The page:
March 8 (Bloomberg) -- Japan’s economy contracted less than the government’s initial estimate last quarter, improving prospects for the recovery from last year’s earthquake.
Gross domestic product shrank an annualized 0.7 percent in the three months ended Dec. 31, the Cabinet Office said in Tokyo today, compared with a preliminary estimate of a 2.3 percent contraction. The median forecast of 21 economists surveyed by Bloomberg News was for a 0.6 percent contraction.
The world’s third-biggest economy will grow 1.5 percent this quarter after industrial output and retail sales gained more than economists forecast in January, Barclays Capital estimates. A weakening of the yen since the Bank of Japan expanded monetary stimulus by announcing additional bond purchases on Feb. 14 may aid exporters, with reconstruction work after the earthquake and tsunami last March also kicking in.
“In the months ahead, it should gradually become clear that the soft patch is over,” Ryutaro Kono, chief economist at BNP Paribas SA in Tokyo, said before the report. “Revived exports and government-driven reconstruction demand should help bolster corporate earnings, leading to improved employment and income conditions for households.”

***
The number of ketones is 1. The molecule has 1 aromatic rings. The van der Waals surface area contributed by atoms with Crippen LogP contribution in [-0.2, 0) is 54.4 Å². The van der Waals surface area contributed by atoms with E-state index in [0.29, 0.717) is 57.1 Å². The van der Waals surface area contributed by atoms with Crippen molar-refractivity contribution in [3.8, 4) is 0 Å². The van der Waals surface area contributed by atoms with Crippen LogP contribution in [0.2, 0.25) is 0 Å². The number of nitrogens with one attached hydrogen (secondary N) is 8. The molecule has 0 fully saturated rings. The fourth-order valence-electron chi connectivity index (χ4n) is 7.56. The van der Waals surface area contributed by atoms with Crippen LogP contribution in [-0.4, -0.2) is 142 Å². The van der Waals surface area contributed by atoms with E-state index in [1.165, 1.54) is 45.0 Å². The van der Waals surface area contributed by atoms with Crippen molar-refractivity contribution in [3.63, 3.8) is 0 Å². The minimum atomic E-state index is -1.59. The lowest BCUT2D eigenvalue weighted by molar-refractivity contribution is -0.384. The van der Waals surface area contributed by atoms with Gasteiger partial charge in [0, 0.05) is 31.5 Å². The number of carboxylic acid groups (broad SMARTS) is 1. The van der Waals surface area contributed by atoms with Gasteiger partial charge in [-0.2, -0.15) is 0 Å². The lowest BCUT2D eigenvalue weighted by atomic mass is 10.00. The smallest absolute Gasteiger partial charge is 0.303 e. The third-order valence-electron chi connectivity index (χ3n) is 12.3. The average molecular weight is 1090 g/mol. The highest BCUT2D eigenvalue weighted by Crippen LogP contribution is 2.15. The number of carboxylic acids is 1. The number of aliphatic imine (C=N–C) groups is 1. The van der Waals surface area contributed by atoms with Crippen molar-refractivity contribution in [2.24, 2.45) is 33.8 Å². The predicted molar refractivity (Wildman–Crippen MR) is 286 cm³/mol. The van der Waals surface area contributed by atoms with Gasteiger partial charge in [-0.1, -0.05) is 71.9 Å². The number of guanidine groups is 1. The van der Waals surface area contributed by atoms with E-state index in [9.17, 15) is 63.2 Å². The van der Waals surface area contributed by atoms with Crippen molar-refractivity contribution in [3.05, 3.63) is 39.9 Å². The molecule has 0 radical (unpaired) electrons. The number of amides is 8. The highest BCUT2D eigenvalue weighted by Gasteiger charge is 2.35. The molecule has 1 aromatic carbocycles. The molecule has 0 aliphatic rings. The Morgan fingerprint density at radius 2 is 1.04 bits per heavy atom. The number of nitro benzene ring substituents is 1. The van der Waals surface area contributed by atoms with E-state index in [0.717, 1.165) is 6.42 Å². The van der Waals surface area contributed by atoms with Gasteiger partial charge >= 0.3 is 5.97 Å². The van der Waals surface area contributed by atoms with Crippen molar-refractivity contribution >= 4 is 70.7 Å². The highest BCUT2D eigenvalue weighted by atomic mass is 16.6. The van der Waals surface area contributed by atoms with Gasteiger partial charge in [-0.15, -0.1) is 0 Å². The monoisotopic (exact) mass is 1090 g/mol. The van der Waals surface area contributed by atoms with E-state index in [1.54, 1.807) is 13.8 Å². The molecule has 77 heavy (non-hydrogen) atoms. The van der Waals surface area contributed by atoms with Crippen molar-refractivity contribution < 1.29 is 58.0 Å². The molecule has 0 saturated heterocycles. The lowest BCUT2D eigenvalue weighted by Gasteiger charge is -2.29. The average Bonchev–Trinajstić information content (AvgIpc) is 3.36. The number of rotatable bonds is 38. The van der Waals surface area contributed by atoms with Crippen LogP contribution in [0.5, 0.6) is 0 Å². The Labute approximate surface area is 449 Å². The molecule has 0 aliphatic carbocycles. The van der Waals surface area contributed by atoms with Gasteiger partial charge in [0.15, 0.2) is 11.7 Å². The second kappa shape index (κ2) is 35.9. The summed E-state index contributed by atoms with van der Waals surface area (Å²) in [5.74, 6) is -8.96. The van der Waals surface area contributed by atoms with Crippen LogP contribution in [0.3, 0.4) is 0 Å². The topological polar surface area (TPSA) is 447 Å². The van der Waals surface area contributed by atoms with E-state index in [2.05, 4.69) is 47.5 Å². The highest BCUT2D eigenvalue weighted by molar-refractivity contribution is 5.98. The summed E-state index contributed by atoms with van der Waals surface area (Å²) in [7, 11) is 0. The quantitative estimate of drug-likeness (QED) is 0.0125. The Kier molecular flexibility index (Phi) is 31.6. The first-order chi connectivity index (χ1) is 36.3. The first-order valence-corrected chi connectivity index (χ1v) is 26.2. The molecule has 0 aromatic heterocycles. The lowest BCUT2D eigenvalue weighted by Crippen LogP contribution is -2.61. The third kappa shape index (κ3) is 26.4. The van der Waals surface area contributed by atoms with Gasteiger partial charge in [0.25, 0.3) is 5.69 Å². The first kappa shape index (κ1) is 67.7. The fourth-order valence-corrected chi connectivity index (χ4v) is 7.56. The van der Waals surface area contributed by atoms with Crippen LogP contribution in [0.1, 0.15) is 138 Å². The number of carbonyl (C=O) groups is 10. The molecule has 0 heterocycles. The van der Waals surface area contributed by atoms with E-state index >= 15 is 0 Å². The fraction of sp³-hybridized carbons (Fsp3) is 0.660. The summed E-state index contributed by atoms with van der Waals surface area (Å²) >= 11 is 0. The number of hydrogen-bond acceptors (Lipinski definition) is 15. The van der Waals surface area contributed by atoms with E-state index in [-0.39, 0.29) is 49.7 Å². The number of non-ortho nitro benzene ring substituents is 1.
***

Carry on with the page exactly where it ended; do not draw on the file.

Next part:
Some companies are increasing spending to meet rising demand, with Hitachi Construction Machinery Co., a heavy-equipment maker, planning to invest about 40 billion yen to boost production capacity.
Parliament last month passed Prime Minister Yoshihiko Noda’s fourth extra budget, a package of 2.5 trillion yen ($30.7 billion), and the Bank of Japan expanded monetary stimulus to 65 trillion yen from 55 trillion yen to support growth and drive own the value of the yen.
“Japan’s economy is weathering a slump in external demand” and domestic demand is “solid,” Junko Nishioka, chief Japan economist at RBS Securities Japan Ltd., said before today’s report. “With reconstruction demand kicking in, Japan’s economy will likely return to growth this quarter.”
Japan’s currency has weakened since the BOJ announced extra stimulus and set an inflation goal, trading at 81.16 per dollar as of 7:39 a.m. in Tokyo today compared with a post-World War II high of 75.35 in October.
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